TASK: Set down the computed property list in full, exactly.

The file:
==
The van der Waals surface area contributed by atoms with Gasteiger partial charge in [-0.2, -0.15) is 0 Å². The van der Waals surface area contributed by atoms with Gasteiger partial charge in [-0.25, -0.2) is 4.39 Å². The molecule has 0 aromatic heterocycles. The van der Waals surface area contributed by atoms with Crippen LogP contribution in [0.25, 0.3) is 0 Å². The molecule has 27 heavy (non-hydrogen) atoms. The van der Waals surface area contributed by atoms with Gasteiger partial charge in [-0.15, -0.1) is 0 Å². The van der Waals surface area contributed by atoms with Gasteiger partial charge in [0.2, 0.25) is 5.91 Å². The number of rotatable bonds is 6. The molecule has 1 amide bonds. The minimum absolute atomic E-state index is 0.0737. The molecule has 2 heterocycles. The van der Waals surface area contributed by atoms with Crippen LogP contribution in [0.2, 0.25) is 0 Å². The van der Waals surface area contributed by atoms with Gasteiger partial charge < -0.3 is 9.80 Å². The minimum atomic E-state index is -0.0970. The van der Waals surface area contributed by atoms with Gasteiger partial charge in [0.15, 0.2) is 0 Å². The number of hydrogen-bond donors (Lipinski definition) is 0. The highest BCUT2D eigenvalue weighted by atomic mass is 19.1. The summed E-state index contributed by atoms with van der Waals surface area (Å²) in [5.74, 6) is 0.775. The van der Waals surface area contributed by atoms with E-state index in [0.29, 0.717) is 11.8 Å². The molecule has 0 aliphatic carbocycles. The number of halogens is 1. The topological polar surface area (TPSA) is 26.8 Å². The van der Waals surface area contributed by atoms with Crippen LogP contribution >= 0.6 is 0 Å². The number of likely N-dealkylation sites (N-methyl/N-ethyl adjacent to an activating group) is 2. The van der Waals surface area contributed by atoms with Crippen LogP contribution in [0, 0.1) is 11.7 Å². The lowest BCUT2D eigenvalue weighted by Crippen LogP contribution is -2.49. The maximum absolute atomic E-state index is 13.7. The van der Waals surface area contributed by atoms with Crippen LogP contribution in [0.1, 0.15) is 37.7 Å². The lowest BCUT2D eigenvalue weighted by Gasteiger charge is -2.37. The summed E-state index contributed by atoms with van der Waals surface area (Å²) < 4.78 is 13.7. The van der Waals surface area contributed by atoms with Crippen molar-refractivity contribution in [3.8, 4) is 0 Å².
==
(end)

The van der Waals surface area contributed by atoms with Gasteiger partial charge in [-0.2, -0.15) is 0 Å². The van der Waals surface area contributed by atoms with Gasteiger partial charge in [-0.25, -0.2) is 4.39 Å². The molecule has 0 aromatic heterocycles. The van der Waals surface area contributed by atoms with Crippen LogP contribution in [0.25, 0.3) is 0 Å². The molecule has 27 heavy (non-hydrogen) atoms. The van der Waals surface area contributed by atoms with Gasteiger partial charge in [-0.15, -0.1) is 0 Å². The van der Waals surface area contributed by atoms with Gasteiger partial charge in [0.2, 0.25) is 5.91 Å². The number of rotatable bonds is 6. The molecule has 1 amide bonds. The minimum absolute atomic E-state index is 0.0737. The molecule has 2 heterocycles. The van der Waals surface area contributed by atoms with Crippen LogP contribution in [0.2, 0.25) is 0 Å². The van der Waals surface area contributed by atoms with Gasteiger partial charge < -0.3 is 9.80 Å². The minimum atomic E-state index is -0.0970. The van der Waals surface area contributed by atoms with Gasteiger partial charge in [0.15, 0.2) is 0 Å². The number of hydrogen-bond donors (Lipinski definition) is 0. The highest BCUT2D eigenvalue weighted by atomic mass is 19.1. The summed E-state index contributed by atoms with van der Waals surface area (Å²) in [5.74, 6) is 0.775. The van der Waals surface area contributed by atoms with E-state index in [0.29, 0.717) is 11.8 Å². The molecule has 0 aliphatic carbocycles. The number of halogens is 1. The topological polar surface area (TPSA) is 26.8 Å². The van der Waals surface area contributed by atoms with Crippen LogP contribution >= 0.6 is 0 Å². The number of likely N-dealkylation sites (N-methyl/N-ethyl adjacent to an activating group) is 2. The van der Waals surface area contributed by atoms with Crippen LogP contribution in [0, 0.1) is 11.7 Å². The lowest BCUT2D eigenvalue weighted by Crippen LogP contribution is -2.49. The maximum absolute atomic E-state index is 13.7. The van der Waals surface area contributed by atoms with Crippen LogP contribution in [0.1, 0.15) is 37.7 Å². The lowest BCUT2D eigenvalue weighted by Gasteiger charge is -2.37. The summed E-state index contributed by atoms with van der Waals surface area (Å²) < 4.78 is 13.7. The van der Waals surface area contributed by atoms with Crippen molar-refractivity contribution in [3.8, 4) is 0 Å².